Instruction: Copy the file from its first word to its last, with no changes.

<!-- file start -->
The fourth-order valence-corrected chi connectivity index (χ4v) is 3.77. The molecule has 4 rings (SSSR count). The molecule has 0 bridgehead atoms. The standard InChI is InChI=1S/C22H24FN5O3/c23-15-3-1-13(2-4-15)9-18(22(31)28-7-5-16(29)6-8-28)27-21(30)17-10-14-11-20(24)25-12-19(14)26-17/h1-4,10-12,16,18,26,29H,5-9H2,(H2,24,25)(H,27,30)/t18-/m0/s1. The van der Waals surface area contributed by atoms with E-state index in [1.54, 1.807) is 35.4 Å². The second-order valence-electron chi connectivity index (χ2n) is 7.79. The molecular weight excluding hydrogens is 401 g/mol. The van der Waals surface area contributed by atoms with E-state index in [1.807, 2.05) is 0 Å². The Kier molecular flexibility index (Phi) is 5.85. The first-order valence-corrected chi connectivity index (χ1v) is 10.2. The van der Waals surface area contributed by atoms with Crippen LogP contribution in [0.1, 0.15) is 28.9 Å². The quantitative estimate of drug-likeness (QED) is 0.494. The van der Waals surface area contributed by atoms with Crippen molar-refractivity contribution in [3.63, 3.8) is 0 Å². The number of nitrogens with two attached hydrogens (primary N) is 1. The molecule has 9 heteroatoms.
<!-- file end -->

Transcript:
The fourth-order valence-corrected chi connectivity index (χ4v) is 3.77. The molecule has 4 rings (SSSR count). The molecule has 0 bridgehead atoms. The standard InChI is InChI=1S/C22H24FN5O3/c23-15-3-1-13(2-4-15)9-18(22(31)28-7-5-16(29)6-8-28)27-21(30)17-10-14-11-20(24)25-12-19(14)26-17/h1-4,10-12,16,18,26,29H,5-9H2,(H2,24,25)(H,27,30)/t18-/m0/s1. The van der Waals surface area contributed by atoms with E-state index in [1.54, 1.807) is 35.4 Å². The second-order valence-electron chi connectivity index (χ2n) is 7.79. The molecular weight excluding hydrogens is 401 g/mol. The van der Waals surface area contributed by atoms with E-state index in [1.807, 2.05) is 0 Å². The Kier molecular flexibility index (Phi) is 5.85. The first-order valence-corrected chi connectivity index (χ1v) is 10.2. The van der Waals surface area contributed by atoms with Crippen LogP contribution in [0.1, 0.15) is 28.9 Å². The quantitative estimate of drug-likeness (QED) is 0.494. The van der Waals surface area contributed by atoms with Crippen molar-refractivity contribution in [3.63, 3.8) is 0 Å². The number of nitrogens with two attached hydrogens (primary N) is 1. The molecule has 9 heteroatoms.